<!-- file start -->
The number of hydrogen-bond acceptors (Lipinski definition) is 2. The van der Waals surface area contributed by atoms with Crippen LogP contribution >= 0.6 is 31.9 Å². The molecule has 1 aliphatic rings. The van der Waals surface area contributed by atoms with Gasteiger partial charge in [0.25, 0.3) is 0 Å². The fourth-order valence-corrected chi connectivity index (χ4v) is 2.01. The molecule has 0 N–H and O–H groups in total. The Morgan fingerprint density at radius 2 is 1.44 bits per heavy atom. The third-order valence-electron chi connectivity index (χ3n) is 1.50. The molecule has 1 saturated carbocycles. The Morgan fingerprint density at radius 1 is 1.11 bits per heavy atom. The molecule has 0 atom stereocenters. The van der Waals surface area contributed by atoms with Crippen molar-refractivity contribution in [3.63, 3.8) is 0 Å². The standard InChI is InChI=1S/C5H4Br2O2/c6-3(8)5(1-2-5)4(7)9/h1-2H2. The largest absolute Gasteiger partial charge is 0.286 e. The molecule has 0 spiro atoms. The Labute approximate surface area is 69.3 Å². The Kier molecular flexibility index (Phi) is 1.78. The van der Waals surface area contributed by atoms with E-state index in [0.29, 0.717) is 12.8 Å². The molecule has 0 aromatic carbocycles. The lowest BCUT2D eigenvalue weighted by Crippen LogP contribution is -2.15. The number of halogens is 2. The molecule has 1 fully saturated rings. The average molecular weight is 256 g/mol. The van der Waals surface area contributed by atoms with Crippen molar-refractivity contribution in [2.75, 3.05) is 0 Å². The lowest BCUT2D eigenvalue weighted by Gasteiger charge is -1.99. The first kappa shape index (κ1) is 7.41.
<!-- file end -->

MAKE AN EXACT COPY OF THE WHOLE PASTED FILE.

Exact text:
The number of hydrogen-bond acceptors (Lipinski definition) is 2. The van der Waals surface area contributed by atoms with Crippen LogP contribution >= 0.6 is 31.9 Å². The molecule has 1 aliphatic rings. The van der Waals surface area contributed by atoms with Gasteiger partial charge in [0.25, 0.3) is 0 Å². The fourth-order valence-corrected chi connectivity index (χ4v) is 2.01. The molecule has 0 N–H and O–H groups in total. The Morgan fingerprint density at radius 2 is 1.44 bits per heavy atom. The third-order valence-electron chi connectivity index (χ3n) is 1.50. The molecule has 1 saturated carbocycles. The Morgan fingerprint density at radius 1 is 1.11 bits per heavy atom. The molecule has 0 atom stereocenters. The van der Waals surface area contributed by atoms with Crippen molar-refractivity contribution in [3.63, 3.8) is 0 Å². The standard InChI is InChI=1S/C5H4Br2O2/c6-3(8)5(1-2-5)4(7)9/h1-2H2. The largest absolute Gasteiger partial charge is 0.286 e. The molecule has 0 spiro atoms. The Labute approximate surface area is 69.3 Å². The Kier molecular flexibility index (Phi) is 1.78. The van der Waals surface area contributed by atoms with E-state index in [0.29, 0.717) is 12.8 Å². The molecule has 0 aromatic carbocycles. The lowest BCUT2D eigenvalue weighted by Crippen LogP contribution is -2.15. The number of halogens is 2. The molecule has 1 fully saturated rings. The average molecular weight is 256 g/mol. The van der Waals surface area contributed by atoms with Crippen molar-refractivity contribution in [2.75, 3.05) is 0 Å². The lowest BCUT2D eigenvalue weighted by Gasteiger charge is -1.99. The first kappa shape index (κ1) is 7.41.